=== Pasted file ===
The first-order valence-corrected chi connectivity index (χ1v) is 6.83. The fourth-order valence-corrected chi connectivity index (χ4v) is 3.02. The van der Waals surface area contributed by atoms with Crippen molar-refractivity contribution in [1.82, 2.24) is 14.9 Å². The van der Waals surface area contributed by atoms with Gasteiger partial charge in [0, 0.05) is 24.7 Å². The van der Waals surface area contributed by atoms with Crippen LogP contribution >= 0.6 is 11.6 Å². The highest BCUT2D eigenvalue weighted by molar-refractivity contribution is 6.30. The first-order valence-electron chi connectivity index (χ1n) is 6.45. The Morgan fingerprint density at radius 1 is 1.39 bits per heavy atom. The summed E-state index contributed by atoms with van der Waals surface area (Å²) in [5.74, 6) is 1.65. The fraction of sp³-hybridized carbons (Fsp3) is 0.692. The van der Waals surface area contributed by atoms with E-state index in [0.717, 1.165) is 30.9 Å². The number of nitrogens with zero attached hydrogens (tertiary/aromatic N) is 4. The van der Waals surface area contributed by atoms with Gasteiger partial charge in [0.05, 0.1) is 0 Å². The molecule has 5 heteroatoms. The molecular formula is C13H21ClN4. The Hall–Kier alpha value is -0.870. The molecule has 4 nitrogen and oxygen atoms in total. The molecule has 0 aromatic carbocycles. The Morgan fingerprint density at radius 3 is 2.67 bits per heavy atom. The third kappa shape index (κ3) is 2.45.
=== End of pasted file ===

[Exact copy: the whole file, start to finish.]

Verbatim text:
The first-order valence-corrected chi connectivity index (χ1v) is 6.83. The fourth-order valence-corrected chi connectivity index (χ4v) is 3.02. The van der Waals surface area contributed by atoms with Crippen molar-refractivity contribution in [1.82, 2.24) is 14.9 Å². The van der Waals surface area contributed by atoms with Gasteiger partial charge in [0, 0.05) is 24.7 Å². The van der Waals surface area contributed by atoms with Crippen LogP contribution >= 0.6 is 11.6 Å². The highest BCUT2D eigenvalue weighted by molar-refractivity contribution is 6.30. The first-order valence-electron chi connectivity index (χ1n) is 6.45. The Morgan fingerprint density at radius 1 is 1.39 bits per heavy atom. The summed E-state index contributed by atoms with van der Waals surface area (Å²) in [5.74, 6) is 1.65. The fraction of sp³-hybridized carbons (Fsp3) is 0.692. The van der Waals surface area contributed by atoms with E-state index in [0.717, 1.165) is 30.9 Å². The number of nitrogens with zero attached hydrogens (tertiary/aromatic N) is 4. The van der Waals surface area contributed by atoms with Gasteiger partial charge in [0.05, 0.1) is 0 Å². The molecule has 5 heteroatoms. The molecular formula is C13H21ClN4. The Hall–Kier alpha value is -0.870. The molecule has 4 nitrogen and oxygen atoms in total. The molecule has 0 aromatic carbocycles. The Morgan fingerprint density at radius 3 is 2.67 bits per heavy atom. The third kappa shape index (κ3) is 2.45.